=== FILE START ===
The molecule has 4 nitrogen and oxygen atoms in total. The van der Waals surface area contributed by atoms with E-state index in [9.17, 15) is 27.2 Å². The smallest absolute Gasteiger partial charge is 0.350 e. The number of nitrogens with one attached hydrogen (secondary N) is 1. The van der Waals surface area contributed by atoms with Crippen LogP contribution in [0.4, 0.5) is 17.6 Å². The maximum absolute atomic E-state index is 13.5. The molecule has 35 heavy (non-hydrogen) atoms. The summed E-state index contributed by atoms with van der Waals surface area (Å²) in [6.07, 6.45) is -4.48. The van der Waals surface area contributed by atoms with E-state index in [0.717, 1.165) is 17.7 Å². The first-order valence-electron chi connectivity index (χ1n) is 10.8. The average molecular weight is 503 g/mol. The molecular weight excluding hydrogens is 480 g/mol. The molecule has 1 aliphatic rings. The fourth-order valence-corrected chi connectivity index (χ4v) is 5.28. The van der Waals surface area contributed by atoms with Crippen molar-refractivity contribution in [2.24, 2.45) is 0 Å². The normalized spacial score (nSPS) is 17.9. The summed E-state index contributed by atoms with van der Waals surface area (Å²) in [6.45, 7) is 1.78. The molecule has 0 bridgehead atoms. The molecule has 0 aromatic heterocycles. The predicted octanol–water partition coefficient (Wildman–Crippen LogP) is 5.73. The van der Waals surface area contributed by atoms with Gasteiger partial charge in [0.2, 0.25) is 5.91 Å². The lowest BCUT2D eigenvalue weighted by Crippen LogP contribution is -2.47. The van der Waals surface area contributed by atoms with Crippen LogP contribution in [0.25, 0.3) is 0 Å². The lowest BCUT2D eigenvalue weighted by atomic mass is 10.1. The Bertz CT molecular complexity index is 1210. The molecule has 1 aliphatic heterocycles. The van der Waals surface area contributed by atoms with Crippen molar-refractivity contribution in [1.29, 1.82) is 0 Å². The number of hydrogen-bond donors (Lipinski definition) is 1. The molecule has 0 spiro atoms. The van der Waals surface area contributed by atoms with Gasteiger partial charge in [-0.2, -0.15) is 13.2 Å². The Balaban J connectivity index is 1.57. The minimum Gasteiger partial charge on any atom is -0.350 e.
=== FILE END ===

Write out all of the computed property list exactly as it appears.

The molecule has 4 nitrogen and oxygen atoms in total. The van der Waals surface area contributed by atoms with E-state index in [9.17, 15) is 27.2 Å². The smallest absolute Gasteiger partial charge is 0.350 e. The number of nitrogens with one attached hydrogen (secondary N) is 1. The van der Waals surface area contributed by atoms with Crippen LogP contribution in [0.4, 0.5) is 17.6 Å². The maximum absolute atomic E-state index is 13.5. The molecule has 35 heavy (non-hydrogen) atoms. The summed E-state index contributed by atoms with van der Waals surface area (Å²) in [6.07, 6.45) is -4.48. The van der Waals surface area contributed by atoms with E-state index in [0.717, 1.165) is 17.7 Å². The first-order valence-electron chi connectivity index (χ1n) is 10.8. The average molecular weight is 503 g/mol. The molecular weight excluding hydrogens is 480 g/mol. The molecule has 1 aliphatic rings. The fourth-order valence-corrected chi connectivity index (χ4v) is 5.28. The van der Waals surface area contributed by atoms with Crippen molar-refractivity contribution in [2.24, 2.45) is 0 Å². The normalized spacial score (nSPS) is 17.9. The summed E-state index contributed by atoms with van der Waals surface area (Å²) in [6.45, 7) is 1.78. The molecule has 0 bridgehead atoms. The molecule has 0 aromatic heterocycles. The predicted octanol–water partition coefficient (Wildman–Crippen LogP) is 5.73. The van der Waals surface area contributed by atoms with Gasteiger partial charge in [0.2, 0.25) is 5.91 Å². The lowest BCUT2D eigenvalue weighted by Crippen LogP contribution is -2.47. The van der Waals surface area contributed by atoms with Crippen LogP contribution in [0.25, 0.3) is 0 Å². The lowest BCUT2D eigenvalue weighted by atomic mass is 10.1. The Bertz CT molecular complexity index is 1210. The molecule has 1 aliphatic heterocycles. The van der Waals surface area contributed by atoms with Crippen molar-refractivity contribution in [1.29, 1.82) is 0 Å². The number of hydrogen-bond donors (Lipinski definition) is 1. The molecule has 0 spiro atoms. The van der Waals surface area contributed by atoms with Gasteiger partial charge in [-0.2, -0.15) is 13.2 Å². The Balaban J connectivity index is 1.57. The minimum Gasteiger partial charge on any atom is -0.350 e.